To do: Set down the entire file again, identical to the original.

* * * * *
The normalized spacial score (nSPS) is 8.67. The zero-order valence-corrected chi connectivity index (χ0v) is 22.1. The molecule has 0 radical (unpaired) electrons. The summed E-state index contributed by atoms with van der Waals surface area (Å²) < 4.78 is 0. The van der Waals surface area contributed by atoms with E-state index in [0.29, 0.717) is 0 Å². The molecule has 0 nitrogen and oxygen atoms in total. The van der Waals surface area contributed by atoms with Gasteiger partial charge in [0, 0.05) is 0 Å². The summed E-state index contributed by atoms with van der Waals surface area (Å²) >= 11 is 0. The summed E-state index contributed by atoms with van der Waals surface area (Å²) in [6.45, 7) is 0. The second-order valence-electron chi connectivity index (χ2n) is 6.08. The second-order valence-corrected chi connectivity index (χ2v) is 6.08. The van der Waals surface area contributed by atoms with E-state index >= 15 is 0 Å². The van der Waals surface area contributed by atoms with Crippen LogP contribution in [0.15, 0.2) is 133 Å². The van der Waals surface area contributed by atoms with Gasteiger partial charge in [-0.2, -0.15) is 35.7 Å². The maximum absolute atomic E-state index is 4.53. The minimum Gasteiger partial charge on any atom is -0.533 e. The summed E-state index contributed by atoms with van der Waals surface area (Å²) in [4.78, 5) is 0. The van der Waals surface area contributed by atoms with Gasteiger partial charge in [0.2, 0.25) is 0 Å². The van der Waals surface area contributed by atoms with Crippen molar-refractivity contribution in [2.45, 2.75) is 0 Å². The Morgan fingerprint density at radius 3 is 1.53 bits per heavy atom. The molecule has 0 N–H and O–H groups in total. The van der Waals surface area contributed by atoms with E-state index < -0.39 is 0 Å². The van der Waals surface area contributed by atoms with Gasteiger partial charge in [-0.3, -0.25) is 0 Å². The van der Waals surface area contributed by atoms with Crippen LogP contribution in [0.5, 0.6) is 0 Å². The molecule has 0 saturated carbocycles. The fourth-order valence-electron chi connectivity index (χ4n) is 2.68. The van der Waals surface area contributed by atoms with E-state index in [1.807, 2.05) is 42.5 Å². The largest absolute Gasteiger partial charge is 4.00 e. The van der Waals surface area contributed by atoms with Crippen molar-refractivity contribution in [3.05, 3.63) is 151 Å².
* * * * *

The normalized spacial score (nSPS) is 8.67. The zero-order valence-corrected chi connectivity index (χ0v) is 22.1. The molecule has 0 radical (unpaired) electrons. The summed E-state index contributed by atoms with van der Waals surface area (Å²) < 4.78 is 0. The van der Waals surface area contributed by atoms with E-state index in [0.29, 0.717) is 0 Å². The molecule has 0 nitrogen and oxygen atoms in total. The van der Waals surface area contributed by atoms with Gasteiger partial charge in [0, 0.05) is 0 Å². The summed E-state index contributed by atoms with van der Waals surface area (Å²) >= 11 is 0. The summed E-state index contributed by atoms with van der Waals surface area (Å²) in [6.45, 7) is 0. The second-order valence-electron chi connectivity index (χ2n) is 6.08. The second-order valence-corrected chi connectivity index (χ2v) is 6.08. The van der Waals surface area contributed by atoms with E-state index >= 15 is 0 Å². The van der Waals surface area contributed by atoms with Crippen LogP contribution in [0.15, 0.2) is 133 Å². The van der Waals surface area contributed by atoms with Gasteiger partial charge in [-0.2, -0.15) is 35.7 Å². The maximum absolute atomic E-state index is 4.53. The minimum Gasteiger partial charge on any atom is -0.533 e. The summed E-state index contributed by atoms with van der Waals surface area (Å²) in [4.78, 5) is 0. The van der Waals surface area contributed by atoms with Gasteiger partial charge in [0.2, 0.25) is 0 Å². The van der Waals surface area contributed by atoms with Crippen molar-refractivity contribution in [2.45, 2.75) is 0 Å². The Morgan fingerprint density at radius 3 is 1.53 bits per heavy atom. The molecule has 0 N–H and O–H groups in total. The van der Waals surface area contributed by atoms with E-state index < -0.39 is 0 Å². The van der Waals surface area contributed by atoms with Gasteiger partial charge in [-0.3, -0.25) is 0 Å². The van der Waals surface area contributed by atoms with Crippen LogP contribution in [0.5, 0.6) is 0 Å². The molecule has 0 saturated carbocycles. The fourth-order valence-electron chi connectivity index (χ4n) is 2.68. The van der Waals surface area contributed by atoms with E-state index in [1.807, 2.05) is 42.5 Å². The largest absolute Gasteiger partial charge is 4.00 e. The van der Waals surface area contributed by atoms with Crippen molar-refractivity contribution in [3.05, 3.63) is 151 Å².